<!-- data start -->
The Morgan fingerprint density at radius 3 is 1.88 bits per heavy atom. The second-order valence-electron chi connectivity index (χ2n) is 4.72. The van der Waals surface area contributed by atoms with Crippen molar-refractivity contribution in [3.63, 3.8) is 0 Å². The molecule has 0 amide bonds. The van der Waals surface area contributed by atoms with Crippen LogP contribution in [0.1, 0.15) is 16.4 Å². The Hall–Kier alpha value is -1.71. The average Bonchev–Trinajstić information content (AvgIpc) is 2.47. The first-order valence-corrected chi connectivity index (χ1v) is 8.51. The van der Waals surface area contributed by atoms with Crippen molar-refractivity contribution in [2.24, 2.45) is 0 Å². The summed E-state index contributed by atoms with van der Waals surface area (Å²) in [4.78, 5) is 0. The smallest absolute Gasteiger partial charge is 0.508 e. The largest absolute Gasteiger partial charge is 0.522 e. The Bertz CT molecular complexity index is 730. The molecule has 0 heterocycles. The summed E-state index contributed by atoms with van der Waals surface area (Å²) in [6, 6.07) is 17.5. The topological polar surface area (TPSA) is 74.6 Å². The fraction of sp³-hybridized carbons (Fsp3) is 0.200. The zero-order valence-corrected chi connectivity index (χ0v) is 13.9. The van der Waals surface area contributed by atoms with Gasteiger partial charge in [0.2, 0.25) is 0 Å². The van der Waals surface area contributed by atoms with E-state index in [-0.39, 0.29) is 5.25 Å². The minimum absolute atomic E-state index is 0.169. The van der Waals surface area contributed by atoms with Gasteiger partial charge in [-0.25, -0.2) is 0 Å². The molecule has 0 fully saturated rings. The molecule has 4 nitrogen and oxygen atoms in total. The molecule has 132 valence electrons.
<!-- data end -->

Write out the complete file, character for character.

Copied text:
The Morgan fingerprint density at radius 3 is 1.88 bits per heavy atom. The second-order valence-electron chi connectivity index (χ2n) is 4.72. The van der Waals surface area contributed by atoms with Crippen molar-refractivity contribution in [3.63, 3.8) is 0 Å². The molecule has 0 amide bonds. The van der Waals surface area contributed by atoms with Crippen LogP contribution in [0.1, 0.15) is 16.4 Å². The Hall–Kier alpha value is -1.71. The average Bonchev–Trinajstić information content (AvgIpc) is 2.47. The first-order valence-corrected chi connectivity index (χ1v) is 8.51. The van der Waals surface area contributed by atoms with Crippen molar-refractivity contribution in [2.24, 2.45) is 0 Å². The summed E-state index contributed by atoms with van der Waals surface area (Å²) in [4.78, 5) is 0. The smallest absolute Gasteiger partial charge is 0.508 e. The largest absolute Gasteiger partial charge is 0.522 e. The Bertz CT molecular complexity index is 730. The molecule has 0 heterocycles. The summed E-state index contributed by atoms with van der Waals surface area (Å²) in [6, 6.07) is 17.5. The topological polar surface area (TPSA) is 74.6 Å². The fraction of sp³-hybridized carbons (Fsp3) is 0.200. The zero-order valence-corrected chi connectivity index (χ0v) is 13.9. The van der Waals surface area contributed by atoms with Gasteiger partial charge in [0.2, 0.25) is 0 Å². The van der Waals surface area contributed by atoms with E-state index in [-0.39, 0.29) is 5.25 Å². The minimum absolute atomic E-state index is 0.169. The van der Waals surface area contributed by atoms with Gasteiger partial charge in [-0.25, -0.2) is 0 Å². The molecule has 0 fully saturated rings. The molecule has 4 nitrogen and oxygen atoms in total. The molecule has 132 valence electrons.